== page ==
An odd chain of dreams

<dream>Last night was a long string of odd dreams. They were all strung together to make one big, even stranger, dream. I can only remember a few of the specific subdreams so that's what you'll get.

Making nails for MITOC. I was with a bunch of other people and we were all learning to make nails from found iron as a part of some MIT Outing Club activity. The process was fairly simple: find some pieces of soft iron and start hammering them together until they formed one big block. Then you hammer the block of iron until you get a big sheet which you cut the nails out of. I was having some really good luck because I found a few nice pieces of iron in the dirt where we were working. After a little while it turned out that a few of the pieces of iron that I found were actually plastic so I got rid of those and got back to work.

Somewhere along the way the cutting nails bit turned into me being a blacksmith in the early dark ages but since I'm a Materials Science major by day I knew all sorts of things about steel and metal that the rest of the blacksmiths did not know and I was teaching them all these things about smelting and alloying and annealing.

Then there were a few other sequences that I forget

Eventually there was another transition, but this time it went from blacksmithing to scuba diving in the Arctic. I don't remember much of the transition except that it involved looking at a diving mask and reading the instructions for changing masks in freezing water. So I'm up scuba diving with these two other guys and there are icebergs around. Then one of the other guys discovered this broken outboard motor floating in the water which I thought was really neat at the time. Then I discovered some ice throne carved into the side of one of the icebergs and decided that I needed to put the outboard motor on the throne.

Then, all of the sudden, I was a Ninja Turtle and I had retrieved some magic talisman from that iceberg, which gave me all of these special powers. I distinctly remember being in Shredder's palace or base or whatever and taunting him with all the special powers that I had and he was trying to trick me and get the talisman away. I remember a particular instant where he lunged at me and I dodged and he ended up in the koi pond. When he fell in the koi pond I realized that I wasn't actually a Ninja Turtle, just an actor in a suit playing a Ninja Turtle, so I used the carefully hidden stones in the koi pond to make it look like I was walking on water (talisman magic) and went out to make fun of him. Then he stole the talisman, and some other stuff happened.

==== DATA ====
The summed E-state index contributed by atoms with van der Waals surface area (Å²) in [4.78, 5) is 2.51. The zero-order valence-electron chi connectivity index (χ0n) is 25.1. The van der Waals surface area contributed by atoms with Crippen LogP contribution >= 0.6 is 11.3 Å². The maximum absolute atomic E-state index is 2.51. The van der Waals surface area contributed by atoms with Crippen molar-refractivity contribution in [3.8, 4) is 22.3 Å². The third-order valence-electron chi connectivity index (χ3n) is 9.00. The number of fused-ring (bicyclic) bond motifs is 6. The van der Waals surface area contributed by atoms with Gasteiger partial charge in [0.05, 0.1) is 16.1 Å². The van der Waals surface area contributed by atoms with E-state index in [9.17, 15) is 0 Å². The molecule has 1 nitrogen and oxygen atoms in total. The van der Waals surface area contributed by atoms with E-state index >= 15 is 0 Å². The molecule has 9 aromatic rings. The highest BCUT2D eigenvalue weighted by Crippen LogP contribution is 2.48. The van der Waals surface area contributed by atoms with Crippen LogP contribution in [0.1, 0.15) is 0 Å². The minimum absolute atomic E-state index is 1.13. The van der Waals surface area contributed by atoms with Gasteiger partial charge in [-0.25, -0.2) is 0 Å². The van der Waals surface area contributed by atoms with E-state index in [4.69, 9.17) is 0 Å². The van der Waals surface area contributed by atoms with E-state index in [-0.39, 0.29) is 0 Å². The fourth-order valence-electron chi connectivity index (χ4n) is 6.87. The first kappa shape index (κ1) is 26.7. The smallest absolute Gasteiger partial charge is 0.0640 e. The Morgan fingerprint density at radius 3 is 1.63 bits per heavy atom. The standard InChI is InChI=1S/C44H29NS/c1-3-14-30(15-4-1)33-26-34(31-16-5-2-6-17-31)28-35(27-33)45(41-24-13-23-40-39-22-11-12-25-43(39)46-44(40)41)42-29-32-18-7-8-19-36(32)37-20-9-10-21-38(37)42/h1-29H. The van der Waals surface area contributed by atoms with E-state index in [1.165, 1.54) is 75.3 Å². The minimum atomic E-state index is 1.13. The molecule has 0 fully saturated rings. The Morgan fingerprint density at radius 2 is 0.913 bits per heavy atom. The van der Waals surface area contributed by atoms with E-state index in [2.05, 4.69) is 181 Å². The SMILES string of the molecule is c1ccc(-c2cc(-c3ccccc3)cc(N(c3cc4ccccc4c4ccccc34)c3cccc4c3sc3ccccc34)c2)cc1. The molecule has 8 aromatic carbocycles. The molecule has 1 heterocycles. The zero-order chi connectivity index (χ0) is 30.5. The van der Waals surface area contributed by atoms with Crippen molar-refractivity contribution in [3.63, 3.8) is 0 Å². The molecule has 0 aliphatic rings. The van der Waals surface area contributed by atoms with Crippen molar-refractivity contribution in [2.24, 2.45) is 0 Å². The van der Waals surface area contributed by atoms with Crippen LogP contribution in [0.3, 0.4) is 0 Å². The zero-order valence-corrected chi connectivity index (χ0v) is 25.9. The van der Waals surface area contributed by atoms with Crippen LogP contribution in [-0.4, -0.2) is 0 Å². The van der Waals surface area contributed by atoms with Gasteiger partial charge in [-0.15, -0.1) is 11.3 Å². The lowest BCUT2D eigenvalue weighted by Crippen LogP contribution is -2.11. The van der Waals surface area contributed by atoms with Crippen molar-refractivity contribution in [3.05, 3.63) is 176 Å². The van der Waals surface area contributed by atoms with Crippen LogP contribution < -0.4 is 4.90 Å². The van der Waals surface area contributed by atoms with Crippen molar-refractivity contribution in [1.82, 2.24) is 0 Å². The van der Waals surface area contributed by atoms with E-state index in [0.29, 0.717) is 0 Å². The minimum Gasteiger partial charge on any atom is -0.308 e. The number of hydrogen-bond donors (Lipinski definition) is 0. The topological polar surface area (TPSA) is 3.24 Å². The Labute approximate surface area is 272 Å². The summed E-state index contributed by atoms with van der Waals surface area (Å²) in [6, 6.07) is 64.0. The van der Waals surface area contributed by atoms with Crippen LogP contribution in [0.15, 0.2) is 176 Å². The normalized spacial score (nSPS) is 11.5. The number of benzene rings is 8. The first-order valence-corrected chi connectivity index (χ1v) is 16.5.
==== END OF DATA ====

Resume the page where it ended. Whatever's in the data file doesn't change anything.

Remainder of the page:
When I went inside to get the talisman back, I stopped at a little newstand and borrowed a pen to write something down in my notebook.

A few sequences later, I discovered that I was taking a break from tending to my fish tank. I then got back to working on my fish tank. There are a lot of small details that I remember about this part, but suffice it to say that it was a much larger tank than my real one and I was in the process of constructing a castle in one of the corners for my fish.</dream>

Punch Drunk Love

I just watched Punch Drunk Love (yeah I know that it's been out for a while) and I really liked it. I tried watching it once before and didn't make it very far (this was a while ago) but this time I set out to watch it clear through and it turns out that it starts to get really interesting just after I gave up last time. Interesting character that Barry, a little on the psychotic side but I like him.

Good movie.

Word Banter

I feel like wasting time with pointless banter and, since this is my blog, I have every right to do so. Whether or not you want to read this is up to you and doesn't matter. Now that the disclamatory bit is out of the way, on to the banter.

You might be wondering why I chose the word banter to describe this writing (or you might not care) and I'll tell you. I chose the word banter is because I am just going to play with words and thoughts; this is because I haven't got anything useful to say. This is going to be one of those "How 'bout that local sports team?" or talking about the weather kind of entries. For that matter, let's start with the weather.

I stepped outside earlier this evening to make a phone call (the cell reception in my room is hideous) and I noticed that it's a beautiful evening out. The truth of the matter is that I stepped outside a few times because I was playing phone tag with someone. Anyway, it's a little on the cool side, but quite far from cold and the sky is very clear. So I was looking at the stars a little, it was quite pleasant.